Dalai Lama visits monastery despite protests from China
Sunday, November 8, 2009
The Dalai Lama visited a Tibetan monastery on Sunday in Tawang in the northeast Himalayan region of Arunachal Pradesh in India, which is disputed by China and India. This is his second controversial visit this year, following a previous visit to Taiwan in August, also claimed by China.
The Chinese government has protested at the visit, accusing the Dalai Lama of trying to undermine their rule in Tibet and accusing the visit of anti-China sentiments. The Dalai Lama refutes these claims, calling the visit "non-political".
Thousands of Buddhists welcomed the spiritual leader, who fled Tibet to live in exile in India in 1959, upon his arrival at the monastery. "We are very pleased and blessed to have His Holiness here," said Sarwang Lama, one of the monks. Tibetan prayer flags and posters of the Nobel peace prize winner decorated the route and monks played cymbals and horns.
The region of Arunachal Pradesh is of symbolic importance to the spiritual leader; it was through here that he fled to exile fifty years ago. "There are a lot of emotions involved," he said. "When I escaped from China in 1959, I was mentally and physically very weak [...] The Chinese did not pursue us in 1959, but when I reached India they started speaking against me."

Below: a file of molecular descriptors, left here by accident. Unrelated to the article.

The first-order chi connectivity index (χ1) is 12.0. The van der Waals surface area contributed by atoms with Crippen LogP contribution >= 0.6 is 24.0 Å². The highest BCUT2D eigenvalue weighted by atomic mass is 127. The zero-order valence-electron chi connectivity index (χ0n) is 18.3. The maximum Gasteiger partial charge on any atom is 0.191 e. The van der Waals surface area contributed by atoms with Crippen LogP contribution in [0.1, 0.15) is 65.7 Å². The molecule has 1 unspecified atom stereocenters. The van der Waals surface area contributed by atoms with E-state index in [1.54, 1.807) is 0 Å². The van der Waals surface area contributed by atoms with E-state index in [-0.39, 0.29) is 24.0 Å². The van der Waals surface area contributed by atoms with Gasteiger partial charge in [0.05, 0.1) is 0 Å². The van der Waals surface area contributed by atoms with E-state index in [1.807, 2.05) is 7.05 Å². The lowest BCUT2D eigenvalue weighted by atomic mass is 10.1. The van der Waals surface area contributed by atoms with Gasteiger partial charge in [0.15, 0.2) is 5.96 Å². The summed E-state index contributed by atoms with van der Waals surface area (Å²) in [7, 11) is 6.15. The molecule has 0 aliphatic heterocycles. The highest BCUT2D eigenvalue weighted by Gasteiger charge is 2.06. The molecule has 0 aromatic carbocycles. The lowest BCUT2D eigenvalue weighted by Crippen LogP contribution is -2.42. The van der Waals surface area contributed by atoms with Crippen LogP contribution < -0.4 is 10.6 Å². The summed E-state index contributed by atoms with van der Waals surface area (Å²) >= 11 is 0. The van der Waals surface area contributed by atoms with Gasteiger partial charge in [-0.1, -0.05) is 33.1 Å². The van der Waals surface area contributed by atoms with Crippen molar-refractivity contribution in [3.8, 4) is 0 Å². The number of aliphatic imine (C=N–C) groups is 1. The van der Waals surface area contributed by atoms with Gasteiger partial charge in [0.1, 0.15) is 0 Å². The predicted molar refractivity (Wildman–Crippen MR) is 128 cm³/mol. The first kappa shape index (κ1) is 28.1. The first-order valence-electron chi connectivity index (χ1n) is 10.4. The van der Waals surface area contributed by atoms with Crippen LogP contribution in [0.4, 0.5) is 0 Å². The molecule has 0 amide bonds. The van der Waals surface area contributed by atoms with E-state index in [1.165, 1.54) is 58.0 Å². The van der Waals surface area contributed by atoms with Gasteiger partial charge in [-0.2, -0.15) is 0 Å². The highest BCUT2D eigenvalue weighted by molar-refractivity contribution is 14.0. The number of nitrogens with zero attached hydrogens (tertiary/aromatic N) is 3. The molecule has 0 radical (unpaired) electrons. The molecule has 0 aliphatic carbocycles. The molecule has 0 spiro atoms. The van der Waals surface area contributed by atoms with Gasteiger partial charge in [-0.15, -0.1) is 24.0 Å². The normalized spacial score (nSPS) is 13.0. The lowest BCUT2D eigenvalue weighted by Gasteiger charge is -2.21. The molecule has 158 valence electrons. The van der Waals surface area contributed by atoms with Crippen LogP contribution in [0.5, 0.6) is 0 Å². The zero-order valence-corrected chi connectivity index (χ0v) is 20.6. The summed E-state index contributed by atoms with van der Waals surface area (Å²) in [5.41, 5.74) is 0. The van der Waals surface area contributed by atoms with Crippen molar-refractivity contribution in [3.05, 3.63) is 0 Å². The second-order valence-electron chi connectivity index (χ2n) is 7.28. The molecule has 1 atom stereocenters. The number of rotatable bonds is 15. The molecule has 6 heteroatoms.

Although this the first time the Dalai Lama has visited Tawang, it comes amidst mounting tensions between India and China over the disputed border. In the past months both countries have moved troops and there have been minor incidents, although nothing similar to the intense war which took place briefly in 1962.
The Dalai Lama remains stoic about Chinese reactions. "It is quite usual for China to step up campaigning against me wherever I go," he said. "It is totally baseless on the part of the Chinese communist government to say that I am encouraging a separatist movement [...] My visit to Tawang is non-political and aimed at promoting universal brotherhood and nothing else."